After returning to the doctor, Ms. Jackson was told that she needed a hysterectomy and that her breathing spasms were asthma. She went to a university hospital for a second opinion. After multiple tests and x-rays, the doctors discovered nodules in her lungs, which indicated sarcoidosis. This autoimmune disease targets the lungs and lymph nodes and disproportionately affects Black people, especially women. Learn more about sarcoidosis here. They also found multiple uterine fibroids. She was told that the treatment for the fibroids was a full hysterectomy. A few weeks later, Ms. Jackson underwent surgery to remove her uterus. This made it impossible for her to have biological children—which was a dream of hers. But she did raise a child as her own, and she was like a mother to many through her financial and community support.

According to the CDC, Black women have a much greater risk of uterine fibroids than their white counterparts, and they have a seventy to eighty percent chance of developing fibroids by the time they reach their late forties. Their fibroids tend to be bigger in size and more numerous and can cause chronic pain, anemia, infertility, excessive bleeding, and other health complications.

In addition, research has shown that Black women are more likely to have hysterectomies, the removal of the uterus, or myomectomies, the removal of fibroids instead of the uterus. Besides these two common interventions there are other medically-recognized fibroid treatments available. For more information, visit RSP’s page on Uterine Fibroids.

We celebrate Ms. Jackson for her lifetime of achievement, advocacy, activism, philanthropy, commitment to civil rights, as well as her fearlessness in the face of obstacles. By drawing attention to her life and her experience with uterine fibroids and her resulting hysterectomy, we hope more Black women will feel inspired to learn more about their reproductive health.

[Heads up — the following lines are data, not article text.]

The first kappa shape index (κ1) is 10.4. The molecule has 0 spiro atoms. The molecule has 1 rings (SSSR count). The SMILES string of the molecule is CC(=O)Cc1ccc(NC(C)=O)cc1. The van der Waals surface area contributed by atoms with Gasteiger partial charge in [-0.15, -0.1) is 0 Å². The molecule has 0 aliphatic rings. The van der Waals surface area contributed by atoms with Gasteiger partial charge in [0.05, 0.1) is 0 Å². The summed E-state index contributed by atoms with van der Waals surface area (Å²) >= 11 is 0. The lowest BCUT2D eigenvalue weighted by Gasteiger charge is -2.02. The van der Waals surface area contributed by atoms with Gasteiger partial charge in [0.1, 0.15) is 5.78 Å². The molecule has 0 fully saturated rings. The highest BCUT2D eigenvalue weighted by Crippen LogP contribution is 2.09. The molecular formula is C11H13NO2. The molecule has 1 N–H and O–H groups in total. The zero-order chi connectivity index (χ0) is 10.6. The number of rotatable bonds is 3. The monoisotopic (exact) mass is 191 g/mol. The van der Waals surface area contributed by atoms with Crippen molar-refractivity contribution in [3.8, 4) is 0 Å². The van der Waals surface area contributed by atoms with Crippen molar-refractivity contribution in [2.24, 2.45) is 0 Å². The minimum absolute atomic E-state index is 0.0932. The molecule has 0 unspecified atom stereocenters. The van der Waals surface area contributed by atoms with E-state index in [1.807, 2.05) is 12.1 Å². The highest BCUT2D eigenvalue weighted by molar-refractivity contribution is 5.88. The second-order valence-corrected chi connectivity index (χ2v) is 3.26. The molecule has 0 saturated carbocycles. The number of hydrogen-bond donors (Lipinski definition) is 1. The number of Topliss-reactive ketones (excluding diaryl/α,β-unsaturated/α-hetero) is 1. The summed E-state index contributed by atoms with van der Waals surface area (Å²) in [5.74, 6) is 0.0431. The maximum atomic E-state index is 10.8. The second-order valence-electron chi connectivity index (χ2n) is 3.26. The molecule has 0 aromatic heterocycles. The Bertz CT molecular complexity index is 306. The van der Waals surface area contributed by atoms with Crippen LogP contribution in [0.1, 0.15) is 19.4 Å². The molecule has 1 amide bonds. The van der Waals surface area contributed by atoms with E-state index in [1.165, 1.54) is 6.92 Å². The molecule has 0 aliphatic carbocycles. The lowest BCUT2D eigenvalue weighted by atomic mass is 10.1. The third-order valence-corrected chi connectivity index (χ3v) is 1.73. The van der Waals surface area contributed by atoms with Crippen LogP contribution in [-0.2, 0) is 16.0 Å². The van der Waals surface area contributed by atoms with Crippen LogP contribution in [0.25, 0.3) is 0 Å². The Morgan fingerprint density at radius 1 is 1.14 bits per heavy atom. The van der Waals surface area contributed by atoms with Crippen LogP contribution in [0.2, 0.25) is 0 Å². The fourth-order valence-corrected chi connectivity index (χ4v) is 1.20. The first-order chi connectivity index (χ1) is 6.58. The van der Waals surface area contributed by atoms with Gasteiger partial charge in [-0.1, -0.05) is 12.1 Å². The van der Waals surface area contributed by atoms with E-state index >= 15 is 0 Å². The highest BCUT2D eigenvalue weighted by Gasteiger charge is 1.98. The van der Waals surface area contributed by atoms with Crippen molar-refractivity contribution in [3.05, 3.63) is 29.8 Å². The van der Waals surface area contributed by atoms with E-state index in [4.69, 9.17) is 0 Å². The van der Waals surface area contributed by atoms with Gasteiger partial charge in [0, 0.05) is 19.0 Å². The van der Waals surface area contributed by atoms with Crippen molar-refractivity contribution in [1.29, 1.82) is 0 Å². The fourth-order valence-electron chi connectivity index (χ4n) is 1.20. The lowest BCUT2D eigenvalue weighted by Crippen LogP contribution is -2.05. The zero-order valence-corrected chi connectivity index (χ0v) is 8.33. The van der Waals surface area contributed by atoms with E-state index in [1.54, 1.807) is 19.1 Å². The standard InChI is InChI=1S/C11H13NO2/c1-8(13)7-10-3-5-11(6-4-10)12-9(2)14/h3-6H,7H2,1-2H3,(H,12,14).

The story of Ms. Jackson shows that medical institutions need to be held accountable for the blaming and minimizing of the health concerns of Black women. These institutions themselves bear the responsibility to address the historical and structural racism in healthcare settings.

We will continue to engage in conversations that strive to uplift Black women in a way that addresses longstanding health and racial disparities. In keeping with the community spirit that Mahalia Jackson exemplified, we will continue to seek solutions to the persistent inequities in Black women’s reproductive and overall health. We’d like to end by sharing a quote from Ms. Jackson. She said, “Blues are the songs of despair, but gospel songs are the songs of hope,” and Mahalia Jackson is indeed a symbol of strength, grace, and hope for us.

With that, we leave off with her famous rendition of “Amazing Grace.”

To learn more about fibroids, infertility, and other diseases of the female reproductive tract, please see our Reproductive Health Conditions page.

REFERENCES/RESOURCES:

  • Centers for Disease Control and Prevention. (2018, April 27). Common reproductive health concerns for women. Centers for Disease Control and Prevention. Retrieved March 15, 2022, from https://www.cdc.gov/reproductivehealth/womensrh/healthconcerns.html
  • Goreau, Laurraine. Just Mahalia, Baby: The Mahalia Jackson Story. Pelican Publishing Company, 1984.
  • Stewart, Elizabeth A et al. “The burden of uterine fibroids for African-American women: results of a national survey.” Journal of women's health (2002) vol. 22,10 (2013): 807-16. doi:10.1089/jwh.2013.4334